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Oil minister Dharmendra Pradhan rules out intervention on daily fuel price revision

He however remained non-committal on cutting taxes to soften the blow of relentless rise in prices since July 3, the government need to finance huge infrastructure.

ET Bureau|
Updated: Sep 14, 2017, 12.23 AM IST
The drop in prices for over a fortnight after the daily price revision was introduced on June 16 has been ignored and only "temporary" phenomenon of rising trend is being highlighted.
NEW DELHI: The government doesn’t plan to intervene to check fuel prices that have soared to the highest in three years, oil minister Dharmendra Pradhan said after shares of oil refiners tumbled on speculation that refining and marketing firms would have to sacrifice margins to cushion consumers. Pradhan remained non-committal on cutting excise duty to check price rise.

“It’s up to the finance ministry,” he said. While defending the higher duty, Pradhan said increased revenue was only going into welfare activities of building more roads, and providing irrigation and drinking water facilities. He said oil companies will continue to have pricing freedom. “Government has no business interfering in the day-to-day affairs of the companies,” Pradhan said on Wednesday after meeting top executives of state oil firms.

Stocks of Indian Oil, HPCL and BPCL fell 5-6% on price control concerns. Local prices of petrol and diesel are linked to global rates and two hurricanes that hit US recently and affected about 13% of the world’s refining capacity have caused a temporary price surge which would ease soon, Pradhan said.

The disruption in US refineries made crude oil cheaper but raised the rates of petrol and diesel, bringing a windfall for Indian refiners. A person with knowledge of the meeting between executives and the minister, however, said the companies have been asked to be ‘sensitive’ to the impact prices have on consumers.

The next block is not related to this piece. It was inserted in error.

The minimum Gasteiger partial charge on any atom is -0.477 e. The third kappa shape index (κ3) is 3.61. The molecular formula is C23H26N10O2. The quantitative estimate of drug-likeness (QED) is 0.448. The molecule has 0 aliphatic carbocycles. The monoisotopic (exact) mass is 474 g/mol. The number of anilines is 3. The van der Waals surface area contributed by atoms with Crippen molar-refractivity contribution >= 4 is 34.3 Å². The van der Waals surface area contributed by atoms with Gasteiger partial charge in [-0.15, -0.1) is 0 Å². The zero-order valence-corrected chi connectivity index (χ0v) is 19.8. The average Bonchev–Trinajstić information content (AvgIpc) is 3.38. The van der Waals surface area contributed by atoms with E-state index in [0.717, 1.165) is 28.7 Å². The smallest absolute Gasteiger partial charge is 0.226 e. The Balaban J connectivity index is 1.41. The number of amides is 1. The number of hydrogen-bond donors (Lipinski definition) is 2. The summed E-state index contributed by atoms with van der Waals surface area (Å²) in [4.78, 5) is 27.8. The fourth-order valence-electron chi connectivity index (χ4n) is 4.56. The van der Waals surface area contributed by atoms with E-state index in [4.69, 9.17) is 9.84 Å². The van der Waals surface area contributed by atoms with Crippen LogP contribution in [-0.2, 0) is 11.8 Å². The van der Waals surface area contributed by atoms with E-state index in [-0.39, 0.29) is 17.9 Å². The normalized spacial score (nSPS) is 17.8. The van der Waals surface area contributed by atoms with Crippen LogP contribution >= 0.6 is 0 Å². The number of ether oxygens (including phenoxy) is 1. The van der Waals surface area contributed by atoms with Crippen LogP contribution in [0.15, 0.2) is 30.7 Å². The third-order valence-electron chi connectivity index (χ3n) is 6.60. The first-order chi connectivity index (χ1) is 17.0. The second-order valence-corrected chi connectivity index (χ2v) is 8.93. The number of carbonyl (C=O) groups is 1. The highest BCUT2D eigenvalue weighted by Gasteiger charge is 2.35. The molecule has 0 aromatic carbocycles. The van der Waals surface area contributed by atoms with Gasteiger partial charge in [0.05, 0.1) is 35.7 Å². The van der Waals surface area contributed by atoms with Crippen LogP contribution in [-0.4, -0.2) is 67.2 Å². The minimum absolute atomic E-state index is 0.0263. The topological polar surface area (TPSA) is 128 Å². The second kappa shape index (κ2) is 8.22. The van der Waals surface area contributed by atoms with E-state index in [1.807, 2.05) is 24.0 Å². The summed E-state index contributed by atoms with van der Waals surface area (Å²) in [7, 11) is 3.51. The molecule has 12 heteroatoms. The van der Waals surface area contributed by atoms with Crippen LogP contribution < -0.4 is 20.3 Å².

While crude oil prices have halved in the past three years, consumer prices of petrol and diesel have changed little because the government increased taxes on petrol by 64% and diesel by 137% after oil tumbled. Oil prices began collapsing in June 2014, but the effect on local prices was very limited as the government kept raising duties. Oil companies and petrol pump dealers also gained with higher margins.

In May 2014, one in three rupees paid for petrol went in taxes and dealer commission while in July 2017 taxes and dealer commission comprised 58%. For diesel, half the money went in as tax and dealer commission in July this year compared to one fifth in May 2014. Petrol pump dealer commission has risen 60% in the same period.

The combined profit of fuel retailers IOC, HPCL and BPCL rose 160% in 2016-17 when average crude price was $47.5 a barrel from 2013-14 when crude averaged $105.5/barrel. Total fuel subsidy burden on government and companies has declined 86% in three years to Rs 19,700 crore in 2016-17.

Petroleum sector’s contribution to central and state government has doubled in three years to Rs 5.24 lakh crore in 2016-17.

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